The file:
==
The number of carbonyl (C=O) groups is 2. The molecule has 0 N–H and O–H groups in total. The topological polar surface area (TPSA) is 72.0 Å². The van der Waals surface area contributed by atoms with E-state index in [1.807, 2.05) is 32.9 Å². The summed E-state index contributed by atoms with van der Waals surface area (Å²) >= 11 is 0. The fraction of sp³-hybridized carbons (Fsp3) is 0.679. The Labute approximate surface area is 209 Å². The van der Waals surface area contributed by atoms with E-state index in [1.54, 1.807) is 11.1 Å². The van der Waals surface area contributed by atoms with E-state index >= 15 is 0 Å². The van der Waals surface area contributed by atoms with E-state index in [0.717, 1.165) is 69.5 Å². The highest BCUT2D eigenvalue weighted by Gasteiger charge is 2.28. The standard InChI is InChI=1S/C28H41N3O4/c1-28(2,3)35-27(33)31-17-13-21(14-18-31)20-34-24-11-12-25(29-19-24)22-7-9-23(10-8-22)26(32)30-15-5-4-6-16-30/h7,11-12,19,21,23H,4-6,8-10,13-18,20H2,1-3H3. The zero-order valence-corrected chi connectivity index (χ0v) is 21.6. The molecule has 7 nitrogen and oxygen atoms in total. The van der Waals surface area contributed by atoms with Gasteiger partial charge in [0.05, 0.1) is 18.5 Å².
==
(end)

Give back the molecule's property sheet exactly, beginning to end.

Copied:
The number of carbonyl (C=O) groups is 2. The molecule has 0 N–H and O–H groups in total. The topological polar surface area (TPSA) is 72.0 Å². The van der Waals surface area contributed by atoms with E-state index in [1.807, 2.05) is 32.9 Å². The summed E-state index contributed by atoms with van der Waals surface area (Å²) >= 11 is 0. The fraction of sp³-hybridized carbons (Fsp3) is 0.679. The Labute approximate surface area is 209 Å². The van der Waals surface area contributed by atoms with E-state index in [1.54, 1.807) is 11.1 Å². The van der Waals surface area contributed by atoms with E-state index >= 15 is 0 Å². The van der Waals surface area contributed by atoms with E-state index in [0.717, 1.165) is 69.5 Å². The highest BCUT2D eigenvalue weighted by Gasteiger charge is 2.28. The standard InChI is InChI=1S/C28H41N3O4/c1-28(2,3)35-27(33)31-17-13-21(14-18-31)20-34-24-11-12-25(29-19-24)22-7-9-23(10-8-22)26(32)30-15-5-4-6-16-30/h7,11-12,19,21,23H,4-6,8-10,13-18,20H2,1-3H3. The zero-order valence-corrected chi connectivity index (χ0v) is 21.6. The molecule has 7 nitrogen and oxygen atoms in total. The van der Waals surface area contributed by atoms with Gasteiger partial charge in [0.05, 0.1) is 18.5 Å².